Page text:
Spokane North Notes
A weekly bulletin of the Spokane-North Rotary Club
November 30, 2015
Editors: Chuck Rehberg and Sandy Fink
Photo: Jim Minkler
Program coordinator: Brad Stark
          Thanks from Glover: Kim Halcro, principal at Glover Middle School, wrote a very nice note of thanks to the club for its help for needy students and their families at Thanksgiving.  At least six families were helped with club funds.  Glover, at 2404 W. Longfellow, is where many Holmes Elementary students attend after their years at Holmes.
          Shopping tags: Coordinator Melinda Keberle is distributing tags with wish lists for holiday gifts for needy Holmes students.  Gifts are due no later than the Dec. 14 holiday luncheon at The Lincoln Center.  Recommended expenditure is $35 for each student.
           Sponsor reminder:  While many businesses are still recovering from the windstorm damage, coordinator Jodi Harland reminds that sponsors are needed more than ever for the club’s annual fund-raising effort for projects at Holmes and other schools.  Contacts now might facilitate sponsorships included in firms’ 2016 annual budgets.  Contact Jodi for copies of the letters to corporate sponsors describing our projects.
Systemic, not simple, solutions sought for social services
            Rob Crow likes to find long-term solutions rather than quick fixes to the social services needs of Spokane residents.
          Crow, senior manager at the city’s Community, Housing and Human Services (CHHS) Department, talked about the programs at the Nov. 30 club luncheon.
            A City Council member from 2005-07, Crow talked to our club in December 2013 while he was director of Workforce Transitions at Spokane Falls Community College.  His talk then focused on a service-learning effort in the West Central neighborhood, where Holmes Elementary is located.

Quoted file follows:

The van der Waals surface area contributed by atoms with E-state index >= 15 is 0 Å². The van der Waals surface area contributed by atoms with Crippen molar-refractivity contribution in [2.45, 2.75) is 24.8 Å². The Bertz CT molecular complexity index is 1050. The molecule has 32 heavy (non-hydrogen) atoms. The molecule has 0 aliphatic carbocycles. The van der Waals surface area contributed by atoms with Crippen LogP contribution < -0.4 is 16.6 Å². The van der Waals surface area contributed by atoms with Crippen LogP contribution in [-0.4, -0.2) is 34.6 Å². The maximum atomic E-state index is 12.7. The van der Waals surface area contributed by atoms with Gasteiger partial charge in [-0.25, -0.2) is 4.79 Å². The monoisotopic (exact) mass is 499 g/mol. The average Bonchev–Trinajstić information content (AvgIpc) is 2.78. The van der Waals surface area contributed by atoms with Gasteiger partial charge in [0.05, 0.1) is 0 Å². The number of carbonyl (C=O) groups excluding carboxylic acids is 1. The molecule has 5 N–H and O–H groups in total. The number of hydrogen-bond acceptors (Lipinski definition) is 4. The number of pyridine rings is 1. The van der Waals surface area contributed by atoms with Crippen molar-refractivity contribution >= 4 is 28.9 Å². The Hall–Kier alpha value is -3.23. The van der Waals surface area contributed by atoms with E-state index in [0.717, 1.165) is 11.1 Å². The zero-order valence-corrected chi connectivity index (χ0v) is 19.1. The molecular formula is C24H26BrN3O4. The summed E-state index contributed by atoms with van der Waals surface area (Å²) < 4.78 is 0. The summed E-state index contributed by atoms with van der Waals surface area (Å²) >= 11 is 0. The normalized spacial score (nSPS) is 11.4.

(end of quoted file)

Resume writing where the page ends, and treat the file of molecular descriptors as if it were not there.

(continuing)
Crow describes the city program’s efforts as a journey, not a series of quick stops.  His agency distributes $14 million annually to social service programs.
            “Just (temporarily) putting a roof over their head is not enough for the homeless,” he said.  “We need permanent solutions, not just temporary ones.”
            Crow adds: “We need to stimulate some thinking in broader perspectives – a system of solutions.”
            He said Spokane County’s United Way has undergone a similar process of “focusing on more impactful results, not just spreading money (to programs and agencies) in the peanut -butter approach.”
            While that “painful transition has been difficult for agencies not in alignment with that, the idea was to make an impactful difference in the community,” Crow said.  “I think it was the right way to go.”  As she closed the meeting, President Lenore Romney said our club has done the same thing, focusing on needy children in West Central neighborhoods.
            As a systematic approach, Crow cited the example of cutting high-school drop-out rates.  Rather than looking for fixes for upper-class students, he said the idea is to get every elementary school teacher to identify “key indicators that tie in to high school dropouts.”
            Crow said while five-year plans required by the federal Housing and Urban Development Department focus on numbers reporting, “I’d rather get at how did I make a difference in their lives.”
            He adds: “We could just be an ATM machine or we could identify gaps and redundancies and seek better results.”
            For example, he said, giving food vouchers helps needy people short-term, but tying that to “learning about nutritional values and how to prepare the food” provides better long-term assistance.
            In response to a question, Crow described Spokane as having “2 degrees of separation, not (the proverbial) 6 degrees.”  He adds: “It’s a small city compared to the West Coast metropolises (he grew up in L.A.); but it’s a big city for its region (the Inland Northwest), so people look here for answers.”
            “To get something done here, you have to know somebody,” Crow said. “The level of connectivity is more powerful than anywhere else I have been or know.”
            And, he added, “We care more (for each other) than any community I’ve lived in.”